At this point it would be important to acknowledge the following well known quote by Rousseau: “the English people think it is free; it is greatly mistaken, it is free only during the election of Members of Parliament; as soon as they are elected, it is enslaved, it is nothing” (Rousseau2014, p.114). This quote comes from his book The Social Contract (1762) where he exposes the impossibility of the representative system, claiming that only through an ancient model of democracy, popular sovereignty – and, therefore, freedom – could be achieved. Hence, since the English representative system cannot safeguard popular sovereignty it cannot also sustain freedom, except from the day of the elections, where the public can exercise its vote. After the end of this process the English citizen becomes again a subject to the decisions taken by their representatives. Further, since public consciousness in Britain is shaped by powerful media (whose role, as stated above, is contradictory), and most of the decisions of elected politicians is not as influential as those coming from non-accountable institutions according to Leach and Coxall (2015), then it could arguably be said that the British people are not free even during parliamentary elections, since legislations and laws are influenced by non-political individuals.
Consequently, only formally Britain might be considered as a democratic state. It would be more accurate to classify it as a liberal constitutional regime, since freedom of speech and respect for individual rights alone do not entail democracy. But Britain is not an isolated example of a representative democracy that appears to be insufficient in implementing the will of the people and safeguarding the consent of the majority. Castoriadis who has thoroughly observed the modern occidental world, came to the following conclusion: no western society, including Britain, should be called democratic. Instead they are liberal oligarchies (Castoriadis 2007, p.122). In his words, modern western societies are “oligarchies since they are dominated by a specific stratum of people [and] liberal because that stratum consents a number of negative or defensive liberties to citizens” (Castoriadis 2007, p.126).
Since, however, direct democracy, as Castoriadis and Arendt visualized it (according to the ancient model) could not be easily implemented under the current circumstances, a study on the Swiss paradigm would inspire alternative ideas. The political system of Switzerland allows its citizens to broadly participate in the decision making (Kriesi & Trechsel 2008; Huber 1968). This is happening through referendums and open assemblies in many cantons (creating, thus, a public sphere). More precisely, over 30 referendums held every year by popular initiative, thus limiting the power of the parliament whilst parties and governments have often been forced to abandon their policies under the pressure of the popular vote (Kriesi & Trechsel 2008, p.34; Huber 1968, p.24-25). Through such procedures power partly remains in the hands of the citizens (as it is seen in the ancient types of democratic participation), and this power cannot be bypassed by representatives or by non-political institutions which may hijack the role of the elected representatives. The Swiss paradigm, therefore, being closer to the ancient model of democracy seems preferable in order to safeguard the majoritarian consent. It appears closer to the initial definition of democracy that is “the power of the people”.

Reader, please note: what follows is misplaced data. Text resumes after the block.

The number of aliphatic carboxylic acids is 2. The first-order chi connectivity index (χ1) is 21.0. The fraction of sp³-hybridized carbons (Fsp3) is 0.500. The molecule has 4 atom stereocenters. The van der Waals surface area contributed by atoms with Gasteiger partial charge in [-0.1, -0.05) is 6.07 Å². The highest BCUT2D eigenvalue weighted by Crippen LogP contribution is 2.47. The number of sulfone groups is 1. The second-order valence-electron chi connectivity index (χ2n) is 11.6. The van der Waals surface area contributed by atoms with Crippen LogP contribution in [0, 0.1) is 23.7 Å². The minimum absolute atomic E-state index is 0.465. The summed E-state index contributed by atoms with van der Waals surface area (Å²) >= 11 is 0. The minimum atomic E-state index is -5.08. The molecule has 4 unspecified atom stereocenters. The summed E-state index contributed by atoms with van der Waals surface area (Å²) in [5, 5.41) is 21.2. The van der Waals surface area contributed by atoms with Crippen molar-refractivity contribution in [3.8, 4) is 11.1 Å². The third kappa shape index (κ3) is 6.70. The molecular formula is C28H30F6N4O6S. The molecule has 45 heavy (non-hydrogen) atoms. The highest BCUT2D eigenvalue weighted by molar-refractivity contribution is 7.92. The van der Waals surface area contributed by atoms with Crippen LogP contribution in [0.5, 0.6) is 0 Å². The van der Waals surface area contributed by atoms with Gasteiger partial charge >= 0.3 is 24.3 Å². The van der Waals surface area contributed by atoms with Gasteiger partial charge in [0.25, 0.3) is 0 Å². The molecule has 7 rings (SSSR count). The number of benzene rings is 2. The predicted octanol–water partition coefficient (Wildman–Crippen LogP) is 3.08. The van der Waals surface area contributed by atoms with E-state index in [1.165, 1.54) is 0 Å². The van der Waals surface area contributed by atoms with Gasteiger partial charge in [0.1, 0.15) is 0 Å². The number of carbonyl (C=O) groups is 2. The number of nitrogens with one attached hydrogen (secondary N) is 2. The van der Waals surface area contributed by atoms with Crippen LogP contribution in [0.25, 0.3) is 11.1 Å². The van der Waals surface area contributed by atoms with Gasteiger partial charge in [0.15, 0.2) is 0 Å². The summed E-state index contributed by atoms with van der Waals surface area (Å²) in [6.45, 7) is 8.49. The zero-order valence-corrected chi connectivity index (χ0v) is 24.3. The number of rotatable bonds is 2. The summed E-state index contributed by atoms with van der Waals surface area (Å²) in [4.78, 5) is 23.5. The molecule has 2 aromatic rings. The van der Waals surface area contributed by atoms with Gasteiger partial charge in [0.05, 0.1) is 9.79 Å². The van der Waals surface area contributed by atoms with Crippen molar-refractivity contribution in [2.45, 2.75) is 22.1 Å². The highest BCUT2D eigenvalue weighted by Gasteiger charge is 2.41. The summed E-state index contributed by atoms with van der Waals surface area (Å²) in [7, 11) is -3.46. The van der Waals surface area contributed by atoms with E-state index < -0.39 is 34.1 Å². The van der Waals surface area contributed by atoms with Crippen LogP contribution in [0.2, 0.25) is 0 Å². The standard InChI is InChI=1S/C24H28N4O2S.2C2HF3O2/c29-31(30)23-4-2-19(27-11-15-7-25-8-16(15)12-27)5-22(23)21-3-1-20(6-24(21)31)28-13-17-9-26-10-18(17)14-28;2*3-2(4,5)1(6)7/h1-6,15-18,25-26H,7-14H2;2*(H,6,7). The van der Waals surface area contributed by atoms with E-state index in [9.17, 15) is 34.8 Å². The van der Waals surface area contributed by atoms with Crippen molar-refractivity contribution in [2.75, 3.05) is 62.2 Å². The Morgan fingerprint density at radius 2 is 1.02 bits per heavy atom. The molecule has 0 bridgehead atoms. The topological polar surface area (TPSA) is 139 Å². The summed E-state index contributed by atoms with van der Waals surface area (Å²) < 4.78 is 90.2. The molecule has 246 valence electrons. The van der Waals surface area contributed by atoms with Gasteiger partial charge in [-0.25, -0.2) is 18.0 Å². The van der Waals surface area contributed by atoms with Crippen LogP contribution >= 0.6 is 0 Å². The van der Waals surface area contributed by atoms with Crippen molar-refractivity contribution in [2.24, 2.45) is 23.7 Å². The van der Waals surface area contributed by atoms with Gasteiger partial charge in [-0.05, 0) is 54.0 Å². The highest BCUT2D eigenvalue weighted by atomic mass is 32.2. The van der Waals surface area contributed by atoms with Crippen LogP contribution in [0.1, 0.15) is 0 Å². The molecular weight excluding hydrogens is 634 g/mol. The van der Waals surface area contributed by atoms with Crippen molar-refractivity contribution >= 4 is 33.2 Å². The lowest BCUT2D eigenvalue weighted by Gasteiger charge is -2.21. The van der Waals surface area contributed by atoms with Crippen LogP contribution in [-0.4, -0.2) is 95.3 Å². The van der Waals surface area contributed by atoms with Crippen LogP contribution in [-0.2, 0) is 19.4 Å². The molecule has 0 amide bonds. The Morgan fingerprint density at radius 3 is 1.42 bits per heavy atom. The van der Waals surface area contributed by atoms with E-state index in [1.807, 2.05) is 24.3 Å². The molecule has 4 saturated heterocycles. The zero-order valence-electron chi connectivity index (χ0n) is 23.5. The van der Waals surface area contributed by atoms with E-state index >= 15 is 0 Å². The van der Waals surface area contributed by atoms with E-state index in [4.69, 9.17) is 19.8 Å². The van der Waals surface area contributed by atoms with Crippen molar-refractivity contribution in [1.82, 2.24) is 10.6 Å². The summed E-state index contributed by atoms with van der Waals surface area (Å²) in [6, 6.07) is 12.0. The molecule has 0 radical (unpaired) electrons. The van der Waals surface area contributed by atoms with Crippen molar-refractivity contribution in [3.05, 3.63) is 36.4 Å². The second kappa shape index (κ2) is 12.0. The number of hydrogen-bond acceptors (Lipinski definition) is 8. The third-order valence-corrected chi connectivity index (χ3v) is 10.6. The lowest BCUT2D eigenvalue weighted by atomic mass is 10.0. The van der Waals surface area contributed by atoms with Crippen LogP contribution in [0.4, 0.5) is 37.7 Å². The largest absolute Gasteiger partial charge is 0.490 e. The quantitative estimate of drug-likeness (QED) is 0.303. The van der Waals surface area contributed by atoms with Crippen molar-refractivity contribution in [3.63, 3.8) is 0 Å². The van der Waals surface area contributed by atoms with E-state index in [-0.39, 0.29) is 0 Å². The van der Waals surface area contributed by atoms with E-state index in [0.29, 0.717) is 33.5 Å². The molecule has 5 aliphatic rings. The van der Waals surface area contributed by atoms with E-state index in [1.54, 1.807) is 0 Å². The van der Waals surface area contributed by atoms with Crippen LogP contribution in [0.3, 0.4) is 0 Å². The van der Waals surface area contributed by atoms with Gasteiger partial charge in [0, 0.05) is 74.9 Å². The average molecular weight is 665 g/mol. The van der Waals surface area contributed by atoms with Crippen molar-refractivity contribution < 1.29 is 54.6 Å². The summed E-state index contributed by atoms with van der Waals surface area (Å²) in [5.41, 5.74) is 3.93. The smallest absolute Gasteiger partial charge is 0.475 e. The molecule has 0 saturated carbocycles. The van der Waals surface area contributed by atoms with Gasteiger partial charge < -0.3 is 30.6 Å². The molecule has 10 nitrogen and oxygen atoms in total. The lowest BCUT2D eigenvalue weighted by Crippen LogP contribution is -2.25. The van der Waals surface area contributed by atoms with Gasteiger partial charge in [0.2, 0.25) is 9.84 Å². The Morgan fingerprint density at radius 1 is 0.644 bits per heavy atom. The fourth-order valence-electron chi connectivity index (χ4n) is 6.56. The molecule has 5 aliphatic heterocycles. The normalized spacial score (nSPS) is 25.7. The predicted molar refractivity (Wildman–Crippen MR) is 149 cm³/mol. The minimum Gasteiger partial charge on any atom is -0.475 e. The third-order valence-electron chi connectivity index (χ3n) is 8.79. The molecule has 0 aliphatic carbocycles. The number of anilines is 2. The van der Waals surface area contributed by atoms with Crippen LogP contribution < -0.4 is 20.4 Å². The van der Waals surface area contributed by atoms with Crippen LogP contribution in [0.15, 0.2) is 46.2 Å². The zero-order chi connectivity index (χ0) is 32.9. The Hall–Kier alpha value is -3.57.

This essay has highlighted the significant differences between the modern and ancient definitions of democracy. By examining the United Kingdom and the way political representation becomes easily taken over by strong powerful centers that invade the domain of politics, influencing important decisions and legislations, one understands the fragility of the modern model. Nonetheless, it could not be argued that Britain is an isolated case. In other words, the UK should not be understood as a unique example of ineffective representation. Although individual rights, freedom of speech and protection from abuse of power are important perquisites for a democratic state, the same state, in order to be classified as truly democratic has to fulfill also an area of other demands, such as effective participation and public consent, which appears marginalized not only in the UK but almost everywhere in the occidental world, with Switzerland being a notable example. The theoretical observations conducted above, relying both the work of Castoriadis as well as on the Swiss paradigm, not only confirm this reasoning, but at the same time provide vital alternatives of how open participation (close to the ancient model) can safeguard the majoritarian consent, preventing officials and political personnel to bypass the will of the citizens.